Don’t Table the IPads Just Yet

When iPads first arrived in classrooms, learners and educators alike found themselves drawn to the visual beauty of the device. The apps inspired the imagination. Tech has come a long way from the first apps that attracted our attention. With thousands of available tools for classroom instruction, iPads engage learners in learning in ways that traditional methods cannot, especially when educators incorporate activities like anonymous polling and screencasting.

When educators include iPads in their instruction, they start to break down any real or imaginary barriers between teachers and their learners. The iPad is thin and hardly noticeable, the size of a standard sheet of paper or smaller. Because it’s lightweight and easily portable, the iPad is easy to carry for both learners and educators. iPads fit in many bags and briefcases and are easier to transport to group activities. iPads are unobtrusive digital companions.

Size, however, isn’t everything. iPads in the classroom streamline the educator’s job. Every educator recognizes the need to manage the vast accumulations of paper that can add up in a classroom. The iPad reduces over-reliance on paper.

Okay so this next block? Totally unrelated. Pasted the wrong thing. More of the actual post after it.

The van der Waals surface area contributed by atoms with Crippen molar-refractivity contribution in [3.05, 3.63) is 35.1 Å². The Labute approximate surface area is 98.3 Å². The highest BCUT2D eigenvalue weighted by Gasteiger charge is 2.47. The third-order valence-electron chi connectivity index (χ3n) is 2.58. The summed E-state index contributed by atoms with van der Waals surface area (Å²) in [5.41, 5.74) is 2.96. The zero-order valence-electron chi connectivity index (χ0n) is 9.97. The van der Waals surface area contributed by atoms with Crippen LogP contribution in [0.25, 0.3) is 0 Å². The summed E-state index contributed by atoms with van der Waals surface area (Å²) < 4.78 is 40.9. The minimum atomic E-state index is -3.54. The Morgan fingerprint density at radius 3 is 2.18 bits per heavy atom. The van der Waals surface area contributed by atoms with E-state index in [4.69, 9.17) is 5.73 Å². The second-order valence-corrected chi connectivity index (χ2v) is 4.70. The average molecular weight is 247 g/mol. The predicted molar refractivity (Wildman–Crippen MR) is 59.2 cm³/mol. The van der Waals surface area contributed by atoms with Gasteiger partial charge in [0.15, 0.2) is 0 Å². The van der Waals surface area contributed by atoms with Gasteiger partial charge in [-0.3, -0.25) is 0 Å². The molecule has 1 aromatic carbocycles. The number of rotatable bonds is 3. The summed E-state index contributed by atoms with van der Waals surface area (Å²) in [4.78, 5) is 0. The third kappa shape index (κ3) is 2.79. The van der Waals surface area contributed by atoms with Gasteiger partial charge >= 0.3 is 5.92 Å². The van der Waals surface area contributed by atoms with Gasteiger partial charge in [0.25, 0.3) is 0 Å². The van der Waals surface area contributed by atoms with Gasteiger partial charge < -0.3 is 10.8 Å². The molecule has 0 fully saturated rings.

Should you choose iPads as your preferred classroom digital device, you’ll still have to teach some basic iPad skills, such as:

  • Organization: Your learners likely will be better at finding useful tools than you, and they’ll want to help in that respect. Screens full of seemingly random tools make finding tools difficult. Develop a tactic for app organization by designating the first screen for software that facilitates instruction, such as Word or Keynote. Designate another screen for “need occasionally tools” such as weather and maps. Give every app a landing page. 
  • Digital citizenship: iPads connect learners to the internet, but that doesn’t give learners carte blanche to do whatever they want when online. 
  • Offline engagement: iPads are useful tools, but you and your learners will need a break from them. Digital devices are only one of most tools in your instructional arsenal, and learners still need to develop their interpersonal communication skills. Put away the iPads for part of the day.
  • You may be tempted to table the iPad, but don’t give in. Some iPad users find it frustrating that iPads don’t replicate the characteristics of a laptop. IPads aren’t supposed to. You cannot use a USB on your iPad, and you won’t be able to play DVDs.

Remember when Goldilocks exclaimed that she liked the chair, porridge, and bed that was just right? She would like iPads, too. IPads are the just-right choice in the tech world; they are neither too small nor too big.  

Whether you use an iPad or other device, the tablet is more convenient in a classroom. It’s a useful au pair in the classroom when working on projects. It lends itself to digital conversations that smartphones can’t replicate because iPad keys are bigger and screens are easier to read and navigate. 

IPads are still a preferred choice in most classrooms. Are they in yours?

Choose your Reaction!